Since I didn’t want to wake up every 10 minutes in the middle of the night to update my team with the new #PostmanGalaxy tweets, I found a way to automate this process. By taking advantage of Postman’s monitors, we can run this collection automatically at set intervals.

The last step of this collection involves a pair of requests that work together to track the most recent tweet’s ID number, which is saved as an environment variable highest_tweet_id. Because we’re automating this process with monitors, it’s important to note that global/environment variables are not persisted across collection runs using a monitor.

To get around this, we can actually use Postman to help us use Postman. While Postman is an API collaboration platform, we also have the Postman API, which you can use to ensure only the newest, unseen tweets get pushed to Slack each time the monitor is run. All we’re really doing in the final two requests is making sure that the environment variable for the highest tweet ID gets updated and safely tracked for future monitor runs.

Here’s a visual overview of everything in this workflow. You can see that POST request to Slack getting called again so long as there are tweets to send to Slack:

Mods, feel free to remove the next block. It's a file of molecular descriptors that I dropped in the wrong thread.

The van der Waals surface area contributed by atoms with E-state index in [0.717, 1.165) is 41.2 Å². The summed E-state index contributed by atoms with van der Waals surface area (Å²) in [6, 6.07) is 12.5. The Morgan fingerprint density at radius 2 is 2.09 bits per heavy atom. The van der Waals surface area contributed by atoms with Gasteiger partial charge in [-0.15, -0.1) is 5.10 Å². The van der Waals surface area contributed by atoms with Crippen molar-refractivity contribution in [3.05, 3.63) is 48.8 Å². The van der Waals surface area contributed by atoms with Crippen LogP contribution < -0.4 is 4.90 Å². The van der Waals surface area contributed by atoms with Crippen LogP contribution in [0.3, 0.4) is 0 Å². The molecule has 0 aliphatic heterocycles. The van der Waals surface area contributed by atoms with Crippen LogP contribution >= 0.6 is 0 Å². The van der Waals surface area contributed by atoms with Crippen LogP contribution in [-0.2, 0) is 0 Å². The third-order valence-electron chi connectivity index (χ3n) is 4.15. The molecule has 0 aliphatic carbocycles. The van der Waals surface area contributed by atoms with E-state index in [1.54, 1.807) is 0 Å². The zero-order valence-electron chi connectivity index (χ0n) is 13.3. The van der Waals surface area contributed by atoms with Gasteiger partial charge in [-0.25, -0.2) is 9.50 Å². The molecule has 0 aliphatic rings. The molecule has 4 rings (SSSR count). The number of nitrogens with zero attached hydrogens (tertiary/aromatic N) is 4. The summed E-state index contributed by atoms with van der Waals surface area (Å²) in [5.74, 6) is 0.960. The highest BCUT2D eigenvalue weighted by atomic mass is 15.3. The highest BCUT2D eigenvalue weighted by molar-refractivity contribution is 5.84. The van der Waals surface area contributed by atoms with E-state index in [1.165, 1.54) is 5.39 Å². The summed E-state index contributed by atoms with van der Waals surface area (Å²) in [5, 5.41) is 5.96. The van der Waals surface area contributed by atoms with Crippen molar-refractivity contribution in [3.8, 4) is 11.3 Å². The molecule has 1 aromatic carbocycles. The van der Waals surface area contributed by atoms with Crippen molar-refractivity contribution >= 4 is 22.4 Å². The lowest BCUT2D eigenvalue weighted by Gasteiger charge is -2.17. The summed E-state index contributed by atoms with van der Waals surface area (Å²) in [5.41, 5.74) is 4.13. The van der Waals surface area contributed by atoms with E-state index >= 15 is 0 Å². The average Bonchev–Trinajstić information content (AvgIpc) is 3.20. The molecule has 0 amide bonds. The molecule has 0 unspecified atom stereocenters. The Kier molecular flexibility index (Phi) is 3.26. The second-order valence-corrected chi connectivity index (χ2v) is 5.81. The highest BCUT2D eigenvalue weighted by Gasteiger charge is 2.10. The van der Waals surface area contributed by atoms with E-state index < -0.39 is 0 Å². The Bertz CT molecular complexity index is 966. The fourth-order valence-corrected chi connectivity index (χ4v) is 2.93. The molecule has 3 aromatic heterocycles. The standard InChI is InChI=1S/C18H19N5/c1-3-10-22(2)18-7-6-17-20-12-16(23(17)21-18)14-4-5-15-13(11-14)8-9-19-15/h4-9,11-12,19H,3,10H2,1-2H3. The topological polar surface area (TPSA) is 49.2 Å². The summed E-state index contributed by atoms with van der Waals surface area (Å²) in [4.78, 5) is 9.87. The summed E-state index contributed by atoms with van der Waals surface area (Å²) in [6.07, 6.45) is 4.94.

Visual overview of workflow using Postman, Twitter API, Slack, and Postman API

Create your own Twitter hashtag watch

Now that you’ve learned how I made an automated Twitter hashtag search bot that posts updates to Slack, you can try creating your own. Feel free to fork the collection and play around with it. With complete instructions in the collection documentation, here’s a quick summary of the steps:

  1. Fork the Twitter Hashtag Search collection into your own workspace.
  2. Fork the Twitter Hashtag environment into your own workspace.
  3. Enter the missing auth credentials in the environment (Twitter bearer token, Postman API key, and Slack webhook URL).
  4. Change the query param in the “Search for Hashtag” request.
  5. Create and run a monitor for the collection.
  6. Check out the Slack messages for search results.

Stay up to date with your favorite hashtagged tweets about anything you find interesting (weird animals, anyone?). Seriously, there are some adorable and strange hashtags worth following—the Twitter world of helpful and entertaining hashtags is endless.

Technical review by Meenakshi Dhanani.

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5 thoughts on “How to Use the Twitter API to Create a Hashtag Search Bot


    Great POST


      I see what you did there! Thanks for the kind words, Rolo!